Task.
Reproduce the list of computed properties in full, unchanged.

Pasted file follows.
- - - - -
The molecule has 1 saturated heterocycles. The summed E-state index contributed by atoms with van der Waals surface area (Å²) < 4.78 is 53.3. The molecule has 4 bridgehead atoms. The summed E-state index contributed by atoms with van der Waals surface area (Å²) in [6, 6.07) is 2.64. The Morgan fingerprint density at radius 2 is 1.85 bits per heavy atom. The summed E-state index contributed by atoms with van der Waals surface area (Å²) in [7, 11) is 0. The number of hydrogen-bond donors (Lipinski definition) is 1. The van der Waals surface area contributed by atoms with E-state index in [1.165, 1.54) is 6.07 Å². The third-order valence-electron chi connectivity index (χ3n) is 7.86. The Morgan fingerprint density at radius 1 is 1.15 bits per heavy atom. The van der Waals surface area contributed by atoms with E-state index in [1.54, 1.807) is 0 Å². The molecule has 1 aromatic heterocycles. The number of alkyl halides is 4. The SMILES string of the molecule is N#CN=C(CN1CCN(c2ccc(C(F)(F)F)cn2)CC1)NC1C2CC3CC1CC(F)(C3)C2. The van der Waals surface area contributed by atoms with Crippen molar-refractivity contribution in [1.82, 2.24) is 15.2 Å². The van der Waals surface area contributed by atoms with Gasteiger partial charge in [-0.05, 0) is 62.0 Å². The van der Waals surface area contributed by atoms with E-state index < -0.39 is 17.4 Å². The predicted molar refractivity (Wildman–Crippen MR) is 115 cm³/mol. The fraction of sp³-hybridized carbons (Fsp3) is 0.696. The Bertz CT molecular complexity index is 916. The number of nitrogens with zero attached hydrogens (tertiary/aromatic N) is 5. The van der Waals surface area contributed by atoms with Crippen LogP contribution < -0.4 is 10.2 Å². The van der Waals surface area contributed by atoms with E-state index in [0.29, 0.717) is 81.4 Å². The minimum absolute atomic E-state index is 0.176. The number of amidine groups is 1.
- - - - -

The molecule has 1 saturated heterocycles. The summed E-state index contributed by atoms with van der Waals surface area (Å²) < 4.78 is 53.3. The molecule has 4 bridgehead atoms. The summed E-state index contributed by atoms with van der Waals surface area (Å²) in [6, 6.07) is 2.64. The Morgan fingerprint density at radius 2 is 1.85 bits per heavy atom. The summed E-state index contributed by atoms with van der Waals surface area (Å²) in [7, 11) is 0. The number of hydrogen-bond donors (Lipinski definition) is 1. The van der Waals surface area contributed by atoms with E-state index in [1.165, 1.54) is 6.07 Å². The third-order valence-electron chi connectivity index (χ3n) is 7.86. The Morgan fingerprint density at radius 1 is 1.15 bits per heavy atom. The van der Waals surface area contributed by atoms with E-state index in [1.54, 1.807) is 0 Å². The molecule has 1 aromatic heterocycles. The number of alkyl halides is 4. The SMILES string of the molecule is N#CN=C(CN1CCN(c2ccc(C(F)(F)F)cn2)CC1)NC1C2CC3CC1CC(F)(C3)C2. The van der Waals surface area contributed by atoms with Crippen molar-refractivity contribution in [1.82, 2.24) is 15.2 Å². The van der Waals surface area contributed by atoms with Gasteiger partial charge in [-0.05, 0) is 62.0 Å². The van der Waals surface area contributed by atoms with E-state index < -0.39 is 17.4 Å². The predicted molar refractivity (Wildman–Crippen MR) is 115 cm³/mol. The fraction of sp³-hybridized carbons (Fsp3) is 0.696. The Bertz CT molecular complexity index is 916. The number of nitrogens with zero attached hydrogens (tertiary/aromatic N) is 5. The van der Waals surface area contributed by atoms with Crippen LogP contribution < -0.4 is 10.2 Å². The van der Waals surface area contributed by atoms with E-state index in [0.29, 0.717) is 81.4 Å². The minimum absolute atomic E-state index is 0.176. The number of amidine groups is 1.